Do Not Make These Thanksgiving Mistakes

Getting ready for the biggest family gathering of the year next Thursday? To have a very Happy Thanksgiving, there are some things we should keep in mind.

Keep up your good spirits. And be healthful while celebrating.

As Hristina Byrnes reports for 24/7 Wall St.:

“A typical Thanksgiving dinner can amount to 3,000 calories. Appetizers and drinks before, during, and after the meal can add another 1,500. That brings the total to a whopping 4,500 calories in just a few hours. This is about twice the amount a person should consume in a day.”

“Yes, Thanksgiving is about family and food. But some people drink a lot, too. The combination of too many liquid and food calories can lead to drowsiness, upset stomachs, and headaches the next morning from both the alcohol and the high sugar foods, according to Alyson Pidich, medical director of the Ash Center, a longevity and anti-aging clinic in New York City.”

“To determine the biggest and most common health mistakes people make on Thanksgiving, 24/7 Wall St. asked several doctors, nutritionists, and dietitians to share their observations and tips.”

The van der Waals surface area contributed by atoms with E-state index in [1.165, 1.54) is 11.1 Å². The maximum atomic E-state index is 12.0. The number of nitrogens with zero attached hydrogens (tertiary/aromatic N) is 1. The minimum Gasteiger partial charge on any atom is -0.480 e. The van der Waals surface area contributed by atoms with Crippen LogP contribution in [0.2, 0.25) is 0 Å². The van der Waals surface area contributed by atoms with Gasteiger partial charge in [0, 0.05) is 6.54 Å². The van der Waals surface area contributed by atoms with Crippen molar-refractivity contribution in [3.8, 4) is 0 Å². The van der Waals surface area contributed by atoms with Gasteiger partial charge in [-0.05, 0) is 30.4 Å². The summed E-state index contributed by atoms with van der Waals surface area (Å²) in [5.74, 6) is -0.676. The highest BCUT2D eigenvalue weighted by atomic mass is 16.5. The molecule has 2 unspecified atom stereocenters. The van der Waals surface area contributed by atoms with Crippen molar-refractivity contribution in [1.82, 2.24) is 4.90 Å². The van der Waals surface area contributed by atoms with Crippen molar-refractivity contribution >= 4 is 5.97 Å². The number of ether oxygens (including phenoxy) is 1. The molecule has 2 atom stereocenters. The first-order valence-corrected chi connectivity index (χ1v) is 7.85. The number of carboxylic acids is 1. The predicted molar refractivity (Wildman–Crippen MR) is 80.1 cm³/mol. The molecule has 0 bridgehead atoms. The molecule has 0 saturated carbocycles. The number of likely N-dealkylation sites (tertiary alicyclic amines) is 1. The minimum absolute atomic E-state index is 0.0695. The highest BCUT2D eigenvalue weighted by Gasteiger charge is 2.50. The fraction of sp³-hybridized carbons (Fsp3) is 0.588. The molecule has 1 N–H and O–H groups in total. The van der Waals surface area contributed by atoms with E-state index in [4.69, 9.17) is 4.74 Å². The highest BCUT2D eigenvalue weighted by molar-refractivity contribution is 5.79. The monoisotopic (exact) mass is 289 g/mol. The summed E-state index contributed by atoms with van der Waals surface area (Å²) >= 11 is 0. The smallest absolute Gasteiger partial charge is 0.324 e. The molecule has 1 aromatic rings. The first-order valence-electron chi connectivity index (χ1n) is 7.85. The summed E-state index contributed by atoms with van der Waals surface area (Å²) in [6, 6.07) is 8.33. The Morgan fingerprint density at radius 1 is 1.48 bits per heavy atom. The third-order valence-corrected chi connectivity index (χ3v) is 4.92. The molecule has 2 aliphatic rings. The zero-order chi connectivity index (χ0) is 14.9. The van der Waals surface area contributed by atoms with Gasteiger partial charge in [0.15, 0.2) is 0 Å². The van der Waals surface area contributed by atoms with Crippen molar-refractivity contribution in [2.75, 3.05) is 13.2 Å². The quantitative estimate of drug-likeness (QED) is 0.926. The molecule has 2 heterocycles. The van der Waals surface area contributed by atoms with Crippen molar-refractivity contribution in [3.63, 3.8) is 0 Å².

These are a few of the tips:

  • Sitting on the couch after dinner— Your posture affects how your body digests all the food you consume. Research shows that the best position to avoid discomfort is standing. Lying down significantly slows gastric emptying compared to other positions such as sitting, standing, or a combination of sitting and standing. A separate study found that food takes about 20 minutes longer to leave the stomach if you’re sitting.”
  • Being in a hurry to prepare the meal — Being in a hurry to prepare the meal and visit with family is a common mistake. It’s a mistake because it leaves no time for exercising. Working out should be part of your holiday ‘recovery.’ You have to keep the body in motion to keep the metabolism going.”
  • Skipping the vegetables — Consuming vegetables is crucial because they are low in calories and have a lot vitamins and minerals. The fiber and water in them fill you up more efficiently than processed carbs in bread and mashed potatoes. A spoonful of mashed potatoes may be between 50 and 100 calories, while a spoonful of Brussel sprouts is just five. If you want to eat but not gain weight, you need to consume low-energy-dense foods — a big volume of food with a low amount of calories. This way you feel fuller on just a few calories.”

Click the image for further tips.

Do Not Make These Thanksgiving Mistakes
Source: itakdalee / Getty Images

 
 

Author: Living Well with Cancer

I am a long-time business school professor, who is a Pancreatic Cancer survivor. I had Whipple surgery on February 12, 2015. In this blog, I want to help others live well with cancer. A positive attitude, caring family, strong medical team, and supportive colleagues are key. And support from other cancer survivors can be life affirming.

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